special events and other family activities. Allwood said the decline in the book industry overall — one that has taken retail giants such as Borders — as well as the recession — have made it impossible for the store to stay profitable. Costs associated with the opening of a failed bookstore for adults three years ago also added to Allwood’s ongoing expenses and debts. “We tried to hang on as long as we could,” Allwood said, noting she put the business up for sale in January. “We’ve tried to exhaust every option we could before deciding to close. It’s no fun. The saddest part when I think through things is the kids, who have loved to come here and spent time and enjoyed books, not being able to do that any more. Even my own son is pretty upset about it.” Patrons are being encouraged to stop in before the store closes Friday to use their gift cards, find bargains or say hello, Allwood said. “I just want to thank everyone for being so supportive over the File photo past six years,” Allwood said. “We’ve made some Heidi Allwood and Holly Baracchini opened Little truly close friendships Bookworms in March 2005 on Town Center Parkway. The and felt like a part of shop later moved to Lakewood Ranch Main Street. people’s lives in this Allwood’s sister, Heather Anderson, area and we’ll miss that greatly.” Baracchini resumed work full time as a who served as the store’s manager, is still nurse in September, and Allwood started seeking employment. Contact Pam Eubanks at peubanks@ work about five weeks ago at Charles A. Roy Roofing, where she will be responsi- yourobserver.com.

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YourObserver.com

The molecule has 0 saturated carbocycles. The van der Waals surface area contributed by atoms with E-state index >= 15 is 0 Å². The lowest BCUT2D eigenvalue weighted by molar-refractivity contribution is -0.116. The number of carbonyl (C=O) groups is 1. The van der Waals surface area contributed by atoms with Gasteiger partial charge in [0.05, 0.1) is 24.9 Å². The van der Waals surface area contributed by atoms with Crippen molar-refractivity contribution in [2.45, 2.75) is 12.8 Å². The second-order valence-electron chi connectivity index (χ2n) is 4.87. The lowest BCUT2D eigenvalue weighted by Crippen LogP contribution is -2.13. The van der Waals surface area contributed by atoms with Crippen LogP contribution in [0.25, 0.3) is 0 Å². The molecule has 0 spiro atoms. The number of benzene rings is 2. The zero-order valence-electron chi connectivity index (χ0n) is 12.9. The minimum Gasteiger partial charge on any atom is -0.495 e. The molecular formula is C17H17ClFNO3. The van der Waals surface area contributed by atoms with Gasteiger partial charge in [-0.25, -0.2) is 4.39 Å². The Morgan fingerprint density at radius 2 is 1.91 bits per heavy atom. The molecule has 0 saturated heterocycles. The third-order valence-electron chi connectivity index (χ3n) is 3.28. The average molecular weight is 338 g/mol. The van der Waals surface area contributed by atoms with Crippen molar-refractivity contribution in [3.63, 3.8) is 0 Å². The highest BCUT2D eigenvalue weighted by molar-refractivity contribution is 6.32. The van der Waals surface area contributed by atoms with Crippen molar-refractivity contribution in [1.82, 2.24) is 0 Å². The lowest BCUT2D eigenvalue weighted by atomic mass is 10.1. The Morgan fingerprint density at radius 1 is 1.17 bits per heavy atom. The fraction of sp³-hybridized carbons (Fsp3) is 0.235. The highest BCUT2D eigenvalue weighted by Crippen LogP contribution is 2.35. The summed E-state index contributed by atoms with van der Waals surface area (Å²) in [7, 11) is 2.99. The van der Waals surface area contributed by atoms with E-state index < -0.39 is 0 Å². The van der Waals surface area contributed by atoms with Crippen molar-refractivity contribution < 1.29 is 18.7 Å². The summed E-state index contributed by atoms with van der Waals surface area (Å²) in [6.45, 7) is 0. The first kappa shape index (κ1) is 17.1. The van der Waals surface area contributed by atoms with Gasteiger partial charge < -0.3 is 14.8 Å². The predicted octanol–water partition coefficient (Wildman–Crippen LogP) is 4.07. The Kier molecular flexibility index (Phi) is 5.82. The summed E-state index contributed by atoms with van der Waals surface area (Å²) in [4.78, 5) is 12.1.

EAST COUNTY Observer

THURSDAY, AUGUST 11, 2011

It’s Read Everywhere! The Observer Group is now accepting submissions for its annual It’s Read Everywhere contest to our East County, Longboat and Sarasota readers. So, don’t forget to pack a copy of the newspaper for your excursions. Snap a photo with us during your travels, and send them in!

East County readers can send photos to the East County Observer, c/o Michael Eng, 1970 Main St., Sarasota, FL 34236. You may also email them to meng@yourobserver.com. Be sure to include your names and when and where the photo was taken.

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Lakewood Ranch residents Vivek, Priyanka, Neel and Arya Gupta brought their favorite newspaper with them on their July 2011 trip to Stonehenge. “The Observer traveled with us thousands of miles away, crossing the Atlantic to these prehistoric monuments located in England believed to be laid 2500, B.C,” Priyanka Gupta says.


EAST COUNTY Observer

THURSDAY, AUGUST 11, 2011

11

By Pam Eubanks | News Editor

Continental Conviction Creekwood resident Wendy Lynn Parlier is finding her path to health in helping nature’s gentle giants.